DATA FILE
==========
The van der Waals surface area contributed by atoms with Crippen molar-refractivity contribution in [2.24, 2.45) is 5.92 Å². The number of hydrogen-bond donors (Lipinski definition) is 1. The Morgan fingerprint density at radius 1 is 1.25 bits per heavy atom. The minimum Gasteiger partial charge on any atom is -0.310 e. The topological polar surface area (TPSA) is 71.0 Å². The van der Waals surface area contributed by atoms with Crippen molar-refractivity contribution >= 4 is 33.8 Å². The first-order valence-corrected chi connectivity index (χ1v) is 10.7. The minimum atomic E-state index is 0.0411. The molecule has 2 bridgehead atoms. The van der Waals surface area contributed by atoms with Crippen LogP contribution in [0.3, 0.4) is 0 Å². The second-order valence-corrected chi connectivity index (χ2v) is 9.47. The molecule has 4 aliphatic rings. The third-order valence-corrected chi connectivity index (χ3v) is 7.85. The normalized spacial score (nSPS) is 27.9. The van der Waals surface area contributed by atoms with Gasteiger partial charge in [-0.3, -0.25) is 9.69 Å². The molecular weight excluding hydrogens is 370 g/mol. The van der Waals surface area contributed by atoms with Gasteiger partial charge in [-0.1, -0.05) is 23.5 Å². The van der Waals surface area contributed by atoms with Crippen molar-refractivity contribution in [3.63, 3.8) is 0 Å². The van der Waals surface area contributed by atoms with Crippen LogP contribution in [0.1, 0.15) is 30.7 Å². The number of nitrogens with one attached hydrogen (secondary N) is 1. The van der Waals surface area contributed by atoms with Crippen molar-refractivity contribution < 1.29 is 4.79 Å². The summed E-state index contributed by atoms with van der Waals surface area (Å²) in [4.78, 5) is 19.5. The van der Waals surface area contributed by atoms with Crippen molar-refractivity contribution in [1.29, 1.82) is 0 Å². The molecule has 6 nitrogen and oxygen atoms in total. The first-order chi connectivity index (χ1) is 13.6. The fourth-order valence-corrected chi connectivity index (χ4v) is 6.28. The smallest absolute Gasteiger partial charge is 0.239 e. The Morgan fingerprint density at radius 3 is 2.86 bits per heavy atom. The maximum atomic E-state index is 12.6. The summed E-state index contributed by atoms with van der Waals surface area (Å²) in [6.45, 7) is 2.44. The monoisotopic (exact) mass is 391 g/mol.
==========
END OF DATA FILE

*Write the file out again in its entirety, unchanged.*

The van der Waals surface area contributed by atoms with Crippen molar-refractivity contribution in [2.24, 2.45) is 5.92 Å². The number of hydrogen-bond donors (Lipinski definition) is 1. The Morgan fingerprint density at radius 1 is 1.25 bits per heavy atom. The minimum Gasteiger partial charge on any atom is -0.310 e. The topological polar surface area (TPSA) is 71.0 Å². The van der Waals surface area contributed by atoms with Crippen molar-refractivity contribution >= 4 is 33.8 Å². The first-order valence-corrected chi connectivity index (χ1v) is 10.7. The minimum atomic E-state index is 0.0411. The molecule has 2 bridgehead atoms. The van der Waals surface area contributed by atoms with Crippen LogP contribution in [0.3, 0.4) is 0 Å². The second-order valence-corrected chi connectivity index (χ2v) is 9.47. The molecule has 4 aliphatic rings. The third-order valence-corrected chi connectivity index (χ3v) is 7.85. The normalized spacial score (nSPS) is 27.9. The van der Waals surface area contributed by atoms with Gasteiger partial charge in [-0.3, -0.25) is 9.69 Å². The molecular weight excluding hydrogens is 370 g/mol. The van der Waals surface area contributed by atoms with Gasteiger partial charge in [-0.1, -0.05) is 23.5 Å². The van der Waals surface area contributed by atoms with Crippen molar-refractivity contribution in [3.63, 3.8) is 0 Å². The van der Waals surface area contributed by atoms with Crippen LogP contribution in [0.1, 0.15) is 30.7 Å². The number of nitrogens with one attached hydrogen (secondary N) is 1. The van der Waals surface area contributed by atoms with Crippen molar-refractivity contribution < 1.29 is 4.79 Å². The summed E-state index contributed by atoms with van der Waals surface area (Å²) in [4.78, 5) is 19.5. The van der Waals surface area contributed by atoms with Crippen molar-refractivity contribution in [1.29, 1.82) is 0 Å². The molecule has 6 nitrogen and oxygen atoms in total. The first-order chi connectivity index (χ1) is 13.6. The fourth-order valence-corrected chi connectivity index (χ4v) is 6.28. The smallest absolute Gasteiger partial charge is 0.239 e. The Morgan fingerprint density at radius 3 is 2.86 bits per heavy atom. The maximum atomic E-state index is 12.6. The summed E-state index contributed by atoms with van der Waals surface area (Å²) in [6.45, 7) is 2.44. The monoisotopic (exact) mass is 391 g/mol.